Answer Man: What's up with those giant balloons?

News-DemocratNovember 30, 2013 

With all the talk about the giant balloons in the St. Louis Thanksgiving Day parade and the winds in New York that threatened to ground them in the Macy's Parade, it made me wonder: Where does St. Louis get its balloons, how do they inflate them, etc., etc. Any tidbits of knowledge you can bestow would be appreciated. -- Robert Griffin, of O'Fallon

Ah, brings back warm memories of that 1994 Seinfeld episode. Remember the one? Elaine earns Mr. Pitt a spot on a Macy's Parade balloon team only to have Jerry deflate their excitement when he punctures the thing by knocking a statue of the Empire State Building onto it.

Fortunately, no such disasters happened Thursday when 10 giant balloons -- including Frosty, the Cookie Monster and a giant wreath -- made their way safely through the 29th annual march in downtown St. Louis.

The balloons here are furnished by Dynamic Displays' Fabulous Inflatables, of Dearborn, Mich., which, for a fee, can supply you with characters ranging from Popeye and Kermit to Uncle Sam and Santa Claus himself. (See their complete collection at

Starting at about 4 a.m. on the side streets near the Edward Jones Dome, the deflated balloons are carefully laid out on huge sheets of plastic so that they aren't lying on anything sharp or jagged. Then they are inflated with a mix of helium and hot air.

Depending on their size, they hold anywhere from 1,500 to 6,000 cubic feet of gas, according to Ken Mallin, vice chair of the Christmas in St. Louis Foundation and the parade itself. To put that into some perspective, a recent Macy's Parade used 300,000 cubic feet in 15 balloons -- which, some Big Bang Theory nerd figured out, would fill 2.2 million gallon milk jugs.

(Some have decried this use of helium as frivolous at a time they say the world may be facing a shortage for more important uses such as fiberoptics and MRI machines. But a spokesman for the Federal Helium Reserve has said the reserve has billions of cubic feet in storage and shouldn't face a shortage for a "very long time."

In any case, once the balloons are inflated, they then wait to be inserted into the parade at their pre-assigned spots among the 140 marching units.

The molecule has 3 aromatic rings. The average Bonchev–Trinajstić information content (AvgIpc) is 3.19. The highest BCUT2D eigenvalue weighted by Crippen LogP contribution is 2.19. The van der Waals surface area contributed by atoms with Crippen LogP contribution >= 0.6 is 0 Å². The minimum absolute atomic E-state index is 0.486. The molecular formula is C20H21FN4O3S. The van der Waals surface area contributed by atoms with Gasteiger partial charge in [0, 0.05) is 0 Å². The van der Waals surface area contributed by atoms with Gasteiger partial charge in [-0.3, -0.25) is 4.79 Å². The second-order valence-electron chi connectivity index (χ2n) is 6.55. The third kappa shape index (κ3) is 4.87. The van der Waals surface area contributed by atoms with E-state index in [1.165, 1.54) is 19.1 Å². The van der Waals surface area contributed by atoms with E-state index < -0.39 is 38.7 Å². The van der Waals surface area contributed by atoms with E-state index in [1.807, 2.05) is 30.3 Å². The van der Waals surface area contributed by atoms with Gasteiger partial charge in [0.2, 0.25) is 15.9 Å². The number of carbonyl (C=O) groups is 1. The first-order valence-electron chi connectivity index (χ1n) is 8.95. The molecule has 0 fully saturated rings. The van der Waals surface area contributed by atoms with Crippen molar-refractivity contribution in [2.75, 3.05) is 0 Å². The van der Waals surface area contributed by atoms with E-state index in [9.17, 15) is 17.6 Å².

Each one is controlled by a team of 10 to 20 handlers who are led by one or two senior guiders from the balloon vendor. The rest are volunteers from various businesses or organizations, including United Cerebral Palsy, Schnucks and Purina. Louie the Lightning Bug, of course, is the mascot of parade sponsor Ameren. Wings of Hope, which provides free air transportation for children with major health issues among other services, has its own giant airplane balloon.

Gusts of wind can cause guidance problems, but the balloons can withstand a few bumps and bruises.

"They're not that delicate at all," Mallin said. "You can tell that they could withstand a little bit of a kicking around here or there.

"And they're not like the balloons that you or I blow up where they just have one little compartment that gets filled with air. These actually have hundreds of different individual balloons or compartments in them. That way in case, God forbid, one of them hits a post and has a little hole poked in it, the whole balloon doesn't deflate. Just that little section will lose helium."

So on Thursday, we didn't have to hear KMOV's Claire Kellett repeat the sad Seinfeld news, "Hey, it looks like Woody Woodpecker is running out of air! In fact, it's collapsing!"

Oh, the humanity!

Anyway, in St. Louis they simply let the gas out of the balloons at the end (don't worry, it's not enough to give paradegoers chipmunk voices) before they are folded and returned to the vendor for next year.

Today's trivia

Despite the heat, how many rivers would you find in Hades, according to mythology?

Answer to Saturday's trivia: Did you remember all four of the Robert DeNiro movies that have a mammal in their title? If not, here they are: "Wag the Dog," "Mad Dog and Glory," "Raging Bull" and "The Deer Hunter." He also provided a voice for "Shark Tale, but a shark is a fish, not a mammal.

Send your questions to Roger Schlueter, Belleville News-Democrat, 120 S. Illinois St., P.O. Box 427, Belleville, IL 62222-0427 or or call 618-239-2465.

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